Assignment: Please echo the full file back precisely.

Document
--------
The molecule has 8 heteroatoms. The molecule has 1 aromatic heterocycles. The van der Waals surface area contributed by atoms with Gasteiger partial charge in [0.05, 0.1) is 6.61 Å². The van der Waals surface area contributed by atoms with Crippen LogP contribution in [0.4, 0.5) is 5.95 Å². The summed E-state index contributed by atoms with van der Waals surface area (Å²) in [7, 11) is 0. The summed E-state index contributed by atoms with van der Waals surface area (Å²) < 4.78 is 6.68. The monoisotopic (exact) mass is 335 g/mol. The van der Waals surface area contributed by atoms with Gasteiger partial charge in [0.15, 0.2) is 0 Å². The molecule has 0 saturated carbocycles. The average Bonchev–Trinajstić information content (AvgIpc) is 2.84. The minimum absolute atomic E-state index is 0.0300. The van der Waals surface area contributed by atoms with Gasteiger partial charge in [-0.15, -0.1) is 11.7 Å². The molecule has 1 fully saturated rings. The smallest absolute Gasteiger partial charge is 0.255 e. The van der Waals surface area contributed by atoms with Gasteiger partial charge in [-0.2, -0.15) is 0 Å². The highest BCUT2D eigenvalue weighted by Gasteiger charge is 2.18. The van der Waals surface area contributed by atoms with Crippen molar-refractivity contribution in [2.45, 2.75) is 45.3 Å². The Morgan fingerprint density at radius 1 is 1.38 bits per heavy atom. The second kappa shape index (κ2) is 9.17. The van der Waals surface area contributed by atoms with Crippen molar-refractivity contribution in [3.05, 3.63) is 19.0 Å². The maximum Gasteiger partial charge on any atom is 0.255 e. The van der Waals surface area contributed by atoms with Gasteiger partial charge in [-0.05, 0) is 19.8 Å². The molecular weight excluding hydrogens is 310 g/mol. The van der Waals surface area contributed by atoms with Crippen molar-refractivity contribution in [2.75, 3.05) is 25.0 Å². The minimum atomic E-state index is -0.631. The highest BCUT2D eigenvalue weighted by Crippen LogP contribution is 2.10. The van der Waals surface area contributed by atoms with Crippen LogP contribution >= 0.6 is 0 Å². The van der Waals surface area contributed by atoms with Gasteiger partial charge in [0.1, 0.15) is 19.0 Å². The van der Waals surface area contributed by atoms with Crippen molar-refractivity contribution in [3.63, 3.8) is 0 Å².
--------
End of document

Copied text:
The molecule has 8 heteroatoms. The molecule has 1 aromatic heterocycles. The van der Waals surface area contributed by atoms with Gasteiger partial charge in [0.05, 0.1) is 6.61 Å². The van der Waals surface area contributed by atoms with Crippen LogP contribution in [0.4, 0.5) is 5.95 Å². The summed E-state index contributed by atoms with van der Waals surface area (Å²) in [7, 11) is 0. The summed E-state index contributed by atoms with van der Waals surface area (Å²) < 4.78 is 6.68. The monoisotopic (exact) mass is 335 g/mol. The van der Waals surface area contributed by atoms with Gasteiger partial charge in [0.15, 0.2) is 0 Å². The molecule has 0 saturated carbocycles. The average Bonchev–Trinajstić information content (AvgIpc) is 2.84. The minimum absolute atomic E-state index is 0.0300. The van der Waals surface area contributed by atoms with Gasteiger partial charge in [-0.15, -0.1) is 11.7 Å². The molecule has 1 fully saturated rings. The smallest absolute Gasteiger partial charge is 0.255 e. The van der Waals surface area contributed by atoms with Gasteiger partial charge in [-0.2, -0.15) is 0 Å². The highest BCUT2D eigenvalue weighted by Gasteiger charge is 2.18. The van der Waals surface area contributed by atoms with Crippen molar-refractivity contribution in [2.45, 2.75) is 45.3 Å². The Morgan fingerprint density at radius 1 is 1.38 bits per heavy atom. The second kappa shape index (κ2) is 9.17. The van der Waals surface area contributed by atoms with Crippen molar-refractivity contribution in [3.05, 3.63) is 19.0 Å². The maximum Gasteiger partial charge on any atom is 0.255 e. The van der Waals surface area contributed by atoms with Gasteiger partial charge in [-0.05, 0) is 19.8 Å². The molecular weight excluding hydrogens is 310 g/mol. The van der Waals surface area contributed by atoms with Crippen molar-refractivity contribution in [2.75, 3.05) is 25.0 Å². The minimum atomic E-state index is -0.631. The highest BCUT2D eigenvalue weighted by Crippen LogP contribution is 2.10. The van der Waals surface area contributed by atoms with Crippen LogP contribution >= 0.6 is 0 Å². The van der Waals surface area contributed by atoms with Gasteiger partial charge in [0.1, 0.15) is 19.0 Å². The van der Waals surface area contributed by atoms with Crippen molar-refractivity contribution in [3.63, 3.8) is 0 Å².